A dating app for carriers and agents? – Eye of the real estate industry


Rob hailstone

In my opinion, the problem with the transfer of ownership is usually not with the carriers themselves, but the fact that there are so many moving parts in the process of buying and selling a home. Many are completely beyond the control of the conveyor; including research, surveys, mortgage offers and customer whims.

In 1978, at the age of 20 with a few years of experience behind me, my boss at the time said: “It will take you 12 years to fully understand land law and property transfer”. How wrong he was, 43 years later and still trying to fully understand him, I encounter new issues and challenges every day. I really feel for the 21st conveyor of the century. Not only do they need to understand land law and property transfer, but they now have more hurdles (bureaucracy and paperwork) to overcome than a circus acrobat Billy Smarts. In addition, they are the first to be prosecuted in the event of a problem. With professional liability insurance premiums on the rise and low fees and high volumes to manage, it’s no wonder many are cautious. Abroad inexperienced, often too cautious.

I run an online forum, where 500 carriers ask and answer questions to each other. Some of the (shortened) questions posted recently were:

  • Planning conditions (new construction), what is the consensus on planning conditions during discharge?
  • Company non-compliant AML research. The research came back as non-compliant?
  • Prevent an adverse possession claim. A section of the freehold communal land was severed by one of the tenants and she claims she has good reason to claim unfavorable possession.
  • “Wiped out” lease violations. It seems to me that I recall that violations of the terms of an existing lease (eg, Amendments without consent) are “erased” when a lease extension is entered into. Is this really the case and if so where can I find the authority?
  • Is a Thames Water Build Over agreement required? I thought there was something now that if you had the final building control certificate you also didn’t need a building agreement after a certain date – or did I dream that?

Fortunately, all of the above were answered very quickly via the forum.

And don’t get me started on the nightmare that is Help to Buy, which is one of the most ironically incorrect names you’ll ever come across.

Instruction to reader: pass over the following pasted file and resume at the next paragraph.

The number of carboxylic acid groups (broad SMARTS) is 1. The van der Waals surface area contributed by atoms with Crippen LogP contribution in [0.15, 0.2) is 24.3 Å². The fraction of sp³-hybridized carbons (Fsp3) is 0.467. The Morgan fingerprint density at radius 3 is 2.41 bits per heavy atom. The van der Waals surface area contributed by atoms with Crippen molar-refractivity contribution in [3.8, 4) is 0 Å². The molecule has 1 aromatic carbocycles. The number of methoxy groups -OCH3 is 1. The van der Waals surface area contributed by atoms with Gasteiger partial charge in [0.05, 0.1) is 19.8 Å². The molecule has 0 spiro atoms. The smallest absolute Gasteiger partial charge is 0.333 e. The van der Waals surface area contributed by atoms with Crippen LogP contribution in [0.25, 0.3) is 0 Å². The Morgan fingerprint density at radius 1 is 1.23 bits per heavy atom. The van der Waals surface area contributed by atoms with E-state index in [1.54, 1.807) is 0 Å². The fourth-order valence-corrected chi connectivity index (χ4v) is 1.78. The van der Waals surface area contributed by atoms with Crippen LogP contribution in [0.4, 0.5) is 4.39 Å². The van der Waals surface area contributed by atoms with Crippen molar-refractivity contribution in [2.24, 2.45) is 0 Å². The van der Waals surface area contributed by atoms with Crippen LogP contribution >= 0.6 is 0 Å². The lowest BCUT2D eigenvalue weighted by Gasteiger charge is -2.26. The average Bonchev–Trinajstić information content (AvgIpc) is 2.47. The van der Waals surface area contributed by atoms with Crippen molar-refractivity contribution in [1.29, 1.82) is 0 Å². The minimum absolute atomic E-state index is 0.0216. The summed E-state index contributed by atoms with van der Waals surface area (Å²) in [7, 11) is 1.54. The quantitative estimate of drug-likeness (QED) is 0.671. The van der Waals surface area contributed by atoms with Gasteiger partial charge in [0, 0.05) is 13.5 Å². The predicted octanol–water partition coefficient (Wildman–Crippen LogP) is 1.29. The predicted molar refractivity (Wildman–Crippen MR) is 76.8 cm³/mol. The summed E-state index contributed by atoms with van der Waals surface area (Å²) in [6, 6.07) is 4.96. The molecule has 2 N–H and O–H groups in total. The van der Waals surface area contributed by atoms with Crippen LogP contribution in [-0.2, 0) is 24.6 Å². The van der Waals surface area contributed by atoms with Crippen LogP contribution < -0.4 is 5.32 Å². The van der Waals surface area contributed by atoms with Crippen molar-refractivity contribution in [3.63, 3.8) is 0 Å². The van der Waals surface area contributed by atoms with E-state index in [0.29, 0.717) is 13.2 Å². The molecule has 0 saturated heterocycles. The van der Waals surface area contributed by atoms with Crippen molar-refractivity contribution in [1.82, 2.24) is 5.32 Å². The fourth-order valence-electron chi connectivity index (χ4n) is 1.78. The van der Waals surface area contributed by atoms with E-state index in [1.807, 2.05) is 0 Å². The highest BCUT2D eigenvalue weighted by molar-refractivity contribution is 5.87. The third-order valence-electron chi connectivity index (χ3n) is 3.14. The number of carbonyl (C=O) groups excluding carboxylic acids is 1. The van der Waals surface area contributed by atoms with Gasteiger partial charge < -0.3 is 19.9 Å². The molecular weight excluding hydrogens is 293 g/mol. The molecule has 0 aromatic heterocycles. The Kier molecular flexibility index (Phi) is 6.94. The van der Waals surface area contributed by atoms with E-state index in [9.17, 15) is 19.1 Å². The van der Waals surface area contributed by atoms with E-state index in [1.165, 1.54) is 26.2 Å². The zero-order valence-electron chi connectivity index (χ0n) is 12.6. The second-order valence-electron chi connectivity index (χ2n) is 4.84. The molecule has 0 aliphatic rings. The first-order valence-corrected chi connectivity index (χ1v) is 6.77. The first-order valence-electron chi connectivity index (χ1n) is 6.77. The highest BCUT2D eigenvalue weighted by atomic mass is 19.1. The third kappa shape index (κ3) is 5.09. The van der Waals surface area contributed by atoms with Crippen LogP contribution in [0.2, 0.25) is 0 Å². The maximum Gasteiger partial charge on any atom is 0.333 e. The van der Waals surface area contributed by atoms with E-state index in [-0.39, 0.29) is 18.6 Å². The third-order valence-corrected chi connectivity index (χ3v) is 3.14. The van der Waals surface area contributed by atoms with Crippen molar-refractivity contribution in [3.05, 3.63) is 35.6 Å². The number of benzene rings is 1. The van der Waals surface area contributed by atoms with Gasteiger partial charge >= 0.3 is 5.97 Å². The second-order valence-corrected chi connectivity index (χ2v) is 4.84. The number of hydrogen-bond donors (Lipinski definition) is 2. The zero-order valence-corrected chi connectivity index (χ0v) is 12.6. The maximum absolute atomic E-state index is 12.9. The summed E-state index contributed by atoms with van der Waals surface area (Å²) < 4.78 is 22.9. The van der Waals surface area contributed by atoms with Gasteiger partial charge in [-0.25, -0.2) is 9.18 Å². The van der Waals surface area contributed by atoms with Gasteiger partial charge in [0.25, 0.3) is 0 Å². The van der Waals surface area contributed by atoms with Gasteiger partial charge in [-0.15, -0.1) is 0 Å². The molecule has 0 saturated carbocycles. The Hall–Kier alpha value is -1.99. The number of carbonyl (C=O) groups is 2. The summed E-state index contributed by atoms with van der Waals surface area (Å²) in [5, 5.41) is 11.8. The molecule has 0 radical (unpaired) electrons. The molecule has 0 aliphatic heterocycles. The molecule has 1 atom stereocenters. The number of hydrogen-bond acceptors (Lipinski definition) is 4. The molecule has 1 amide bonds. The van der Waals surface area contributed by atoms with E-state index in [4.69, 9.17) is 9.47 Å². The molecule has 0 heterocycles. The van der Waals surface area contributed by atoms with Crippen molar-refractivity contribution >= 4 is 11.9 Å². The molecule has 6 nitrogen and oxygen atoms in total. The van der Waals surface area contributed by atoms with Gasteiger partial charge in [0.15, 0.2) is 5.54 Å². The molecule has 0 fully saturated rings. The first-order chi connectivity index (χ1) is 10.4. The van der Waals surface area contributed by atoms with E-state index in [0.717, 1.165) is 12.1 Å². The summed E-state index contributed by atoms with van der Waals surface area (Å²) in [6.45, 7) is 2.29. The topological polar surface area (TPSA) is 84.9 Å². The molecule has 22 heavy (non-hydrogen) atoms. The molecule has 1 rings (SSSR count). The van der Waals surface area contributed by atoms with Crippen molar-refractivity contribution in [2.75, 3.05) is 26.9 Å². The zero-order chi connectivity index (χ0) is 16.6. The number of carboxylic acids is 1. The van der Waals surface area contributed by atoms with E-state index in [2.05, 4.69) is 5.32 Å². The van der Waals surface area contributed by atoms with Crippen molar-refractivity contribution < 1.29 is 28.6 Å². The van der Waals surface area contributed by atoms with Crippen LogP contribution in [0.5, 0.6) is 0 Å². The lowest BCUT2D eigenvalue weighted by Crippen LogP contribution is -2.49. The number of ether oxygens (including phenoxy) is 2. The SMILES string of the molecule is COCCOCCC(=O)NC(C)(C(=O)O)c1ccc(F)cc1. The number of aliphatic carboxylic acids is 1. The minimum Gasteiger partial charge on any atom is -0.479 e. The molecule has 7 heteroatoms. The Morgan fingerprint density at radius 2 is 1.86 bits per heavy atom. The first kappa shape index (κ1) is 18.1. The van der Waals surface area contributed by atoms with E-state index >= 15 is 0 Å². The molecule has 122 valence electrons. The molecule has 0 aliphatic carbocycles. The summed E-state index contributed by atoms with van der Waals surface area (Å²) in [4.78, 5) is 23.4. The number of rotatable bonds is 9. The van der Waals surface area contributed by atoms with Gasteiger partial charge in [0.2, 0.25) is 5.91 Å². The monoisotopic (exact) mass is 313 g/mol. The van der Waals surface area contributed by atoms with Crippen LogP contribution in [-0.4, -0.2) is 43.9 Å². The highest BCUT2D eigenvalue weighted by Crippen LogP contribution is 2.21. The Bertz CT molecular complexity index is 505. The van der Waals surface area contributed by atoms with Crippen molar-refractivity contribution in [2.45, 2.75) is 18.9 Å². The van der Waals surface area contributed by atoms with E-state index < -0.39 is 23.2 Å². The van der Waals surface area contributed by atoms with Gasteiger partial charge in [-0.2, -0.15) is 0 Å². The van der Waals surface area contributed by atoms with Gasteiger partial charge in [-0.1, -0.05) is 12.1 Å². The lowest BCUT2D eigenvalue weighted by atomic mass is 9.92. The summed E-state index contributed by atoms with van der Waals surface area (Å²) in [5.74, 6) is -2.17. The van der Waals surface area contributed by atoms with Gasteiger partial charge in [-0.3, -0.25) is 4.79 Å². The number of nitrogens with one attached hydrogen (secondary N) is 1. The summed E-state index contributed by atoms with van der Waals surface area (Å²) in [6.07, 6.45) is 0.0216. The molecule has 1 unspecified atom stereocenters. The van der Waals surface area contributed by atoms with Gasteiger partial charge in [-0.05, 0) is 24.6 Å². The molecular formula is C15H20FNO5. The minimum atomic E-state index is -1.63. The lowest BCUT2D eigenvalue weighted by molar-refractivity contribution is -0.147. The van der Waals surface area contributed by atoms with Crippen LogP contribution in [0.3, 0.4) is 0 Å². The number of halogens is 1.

The Bar introduced the transfer quality system some time ago, and although a step in the right direction is not really monitored and therefore rarely applied, hence continuous discussions on contractual clauses, further investigations and other routine procedural matters.

Technology helps a bit; the initial information helps, a little; higher fees and a bit of experience. What would make a real difference, however, is, in some quarters, a recognition of the complexity of the work itself. Carriers, like agents, want a fast, easy transaction and a fast, profitable payday.

This busy market is likely to continue for some time to come, and many lenders and local authorities need to improve their game as soon as possible. Agents and transports need to work together and try to understand the challenges that these two jobs involve. The idiom, walking a mile in my shoe comes to mind.

Could part of the problem be that very few people meet more? Back then (last century now), I would regularly meet my real estate agent contacts, chat with them and answer questions about the transfer of ownership. I would also meet with the courier on the other side of a transaction, sometimes for an exchange, and always for finalization. Relations were different then, much more friendly and personal. It’s so easy now to criticize (and maybe dislike) someone you only know via the internet, even if they only work on the road or around the corner. You don’t get a real impression of someone, their integrity, ability, and personality by receiving and sending scathing emails.

My suggestion is, as soon as possible, to meet and talk to each other. Not only one-on-one, but hold regular meetings of all local vehicle sellers and real estate agents, so that you can discuss the market and the issues that are causing problems for both parties, and try to find ways to deal with them. solve or improve them.

Maybe we need an app, what about Kindling ?!

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